leader of the world's Anglicans says schism over the Bible
and homosexuality within the fellowship is not inevitable,
and he's trying to "maintain as long as possible the
space in which people can have constructive
Canterbury Rowan Williams said he doesn't want to be pushed
by "either extreme" in the debate as he tries to find a way
the Anglican Communion can stay together.
Williams made the
comments in a recent interview with Time magazine.
long-simmering debate among Anglicans over whether gay
relationships violate Scripture broke wide open in
2003 when the Episcopal Church, the U.S. Anglican
body, consecrated the communion's first openly gay
bishop, V. Gene Robinson of New Hampshire.
Williams said the
U.S. wing would have been better off deciding first to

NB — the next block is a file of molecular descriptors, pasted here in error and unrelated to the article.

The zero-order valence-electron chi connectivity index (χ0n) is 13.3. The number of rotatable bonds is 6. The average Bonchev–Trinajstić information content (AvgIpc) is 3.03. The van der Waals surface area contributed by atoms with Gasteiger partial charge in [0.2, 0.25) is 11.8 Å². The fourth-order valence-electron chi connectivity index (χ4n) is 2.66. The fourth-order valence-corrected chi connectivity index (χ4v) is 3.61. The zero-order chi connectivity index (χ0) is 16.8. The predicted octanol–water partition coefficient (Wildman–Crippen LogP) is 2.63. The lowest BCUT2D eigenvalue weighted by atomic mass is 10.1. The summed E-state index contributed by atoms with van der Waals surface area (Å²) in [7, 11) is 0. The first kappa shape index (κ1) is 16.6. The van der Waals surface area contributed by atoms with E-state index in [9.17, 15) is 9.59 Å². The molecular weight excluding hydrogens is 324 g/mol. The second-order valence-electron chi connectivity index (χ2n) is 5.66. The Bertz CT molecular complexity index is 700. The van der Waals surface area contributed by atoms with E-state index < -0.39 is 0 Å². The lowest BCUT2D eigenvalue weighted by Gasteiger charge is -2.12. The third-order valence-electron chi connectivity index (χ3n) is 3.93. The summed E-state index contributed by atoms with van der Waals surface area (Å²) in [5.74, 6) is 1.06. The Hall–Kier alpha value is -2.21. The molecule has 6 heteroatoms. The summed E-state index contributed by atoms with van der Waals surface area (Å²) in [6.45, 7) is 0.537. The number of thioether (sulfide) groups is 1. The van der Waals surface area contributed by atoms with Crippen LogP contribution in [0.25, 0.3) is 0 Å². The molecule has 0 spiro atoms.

approve ordaining clergy in same-sex relationships before
"As it is,
someone living in a relationship not theologically
officially approved by the church is elected to a bishop--I
find that bizarre and puzzling," he said.
Williams does not
have the direct authority to force a solution on
Anglican churches. However, he has decided not to invite
Robinson to a once-a-decade global meeting of Anglican
bishops, called the Lambeth Conference, which will be
held next year.
Williams also did
not invite Bishop Martyn Minns, head of a U.S. network
of breakaway Episcopal churches formed by the conservative
Anglican Church of Nigeria to compete with the
American denomination on its home turf.
"I felt we would
run the risk of their attendance becoming the subject
matter of the conference," Williams said.
theological conservatives are threatening to boycott the
particularly want to be--I wouldn't say blackmailed, but
pressured by either extreme on this," Williams said. "I
think they need to talk to each other and listen to
each other without prejudice." (AP)